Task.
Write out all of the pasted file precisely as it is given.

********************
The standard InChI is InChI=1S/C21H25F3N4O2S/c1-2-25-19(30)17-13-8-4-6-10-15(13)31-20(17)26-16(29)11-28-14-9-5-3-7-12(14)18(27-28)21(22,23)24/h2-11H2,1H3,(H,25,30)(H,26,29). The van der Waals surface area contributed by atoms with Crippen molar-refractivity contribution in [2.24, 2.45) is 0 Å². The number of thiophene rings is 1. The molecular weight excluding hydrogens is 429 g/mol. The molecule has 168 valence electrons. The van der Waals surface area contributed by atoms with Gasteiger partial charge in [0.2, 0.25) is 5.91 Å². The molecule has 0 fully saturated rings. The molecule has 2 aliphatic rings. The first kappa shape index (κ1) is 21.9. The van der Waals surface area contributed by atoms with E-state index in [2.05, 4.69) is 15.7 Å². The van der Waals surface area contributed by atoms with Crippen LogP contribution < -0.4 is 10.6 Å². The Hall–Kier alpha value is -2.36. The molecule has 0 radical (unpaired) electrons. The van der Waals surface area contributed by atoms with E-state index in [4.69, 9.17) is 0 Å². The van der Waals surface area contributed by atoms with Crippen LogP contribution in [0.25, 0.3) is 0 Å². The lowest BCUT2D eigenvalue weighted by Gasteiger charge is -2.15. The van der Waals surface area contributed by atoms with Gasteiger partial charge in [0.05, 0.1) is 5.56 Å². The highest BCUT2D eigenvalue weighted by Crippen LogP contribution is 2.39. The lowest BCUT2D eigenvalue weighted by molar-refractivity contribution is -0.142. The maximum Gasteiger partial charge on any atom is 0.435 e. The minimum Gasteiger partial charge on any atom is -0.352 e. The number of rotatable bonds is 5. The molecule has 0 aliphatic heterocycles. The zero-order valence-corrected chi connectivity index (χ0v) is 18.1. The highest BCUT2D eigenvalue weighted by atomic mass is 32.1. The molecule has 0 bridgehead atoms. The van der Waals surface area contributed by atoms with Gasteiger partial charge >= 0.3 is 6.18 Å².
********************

The standard InChI is InChI=1S/C21H25F3N4O2S/c1-2-25-19(30)17-13-8-4-6-10-15(13)31-20(17)26-16(29)11-28-14-9-5-3-7-12(14)18(27-28)21(22,23)24/h2-11H2,1H3,(H,25,30)(H,26,29). The van der Waals surface area contributed by atoms with Crippen molar-refractivity contribution in [2.24, 2.45) is 0 Å². The number of thiophene rings is 1. The molecular weight excluding hydrogens is 429 g/mol. The molecule has 168 valence electrons. The van der Waals surface area contributed by atoms with Gasteiger partial charge in [0.2, 0.25) is 5.91 Å². The molecule has 0 fully saturated rings. The molecule has 2 aliphatic rings. The first kappa shape index (κ1) is 21.9. The van der Waals surface area contributed by atoms with E-state index in [2.05, 4.69) is 15.7 Å². The van der Waals surface area contributed by atoms with Crippen LogP contribution < -0.4 is 10.6 Å². The Hall–Kier alpha value is -2.36. The molecule has 0 radical (unpaired) electrons. The van der Waals surface area contributed by atoms with E-state index in [4.69, 9.17) is 0 Å². The van der Waals surface area contributed by atoms with Crippen LogP contribution in [0.25, 0.3) is 0 Å². The lowest BCUT2D eigenvalue weighted by Gasteiger charge is -2.15. The van der Waals surface area contributed by atoms with Gasteiger partial charge in [0.05, 0.1) is 5.56 Å². The highest BCUT2D eigenvalue weighted by Crippen LogP contribution is 2.39. The lowest BCUT2D eigenvalue weighted by molar-refractivity contribution is -0.142. The maximum Gasteiger partial charge on any atom is 0.435 e. The minimum Gasteiger partial charge on any atom is -0.352 e. The number of rotatable bonds is 5. The molecule has 0 aliphatic heterocycles. The zero-order valence-corrected chi connectivity index (χ0v) is 18.1. The highest BCUT2D eigenvalue weighted by atomic mass is 32.1. The molecule has 0 bridgehead atoms. The van der Waals surface area contributed by atoms with Gasteiger partial charge >= 0.3 is 6.18 Å².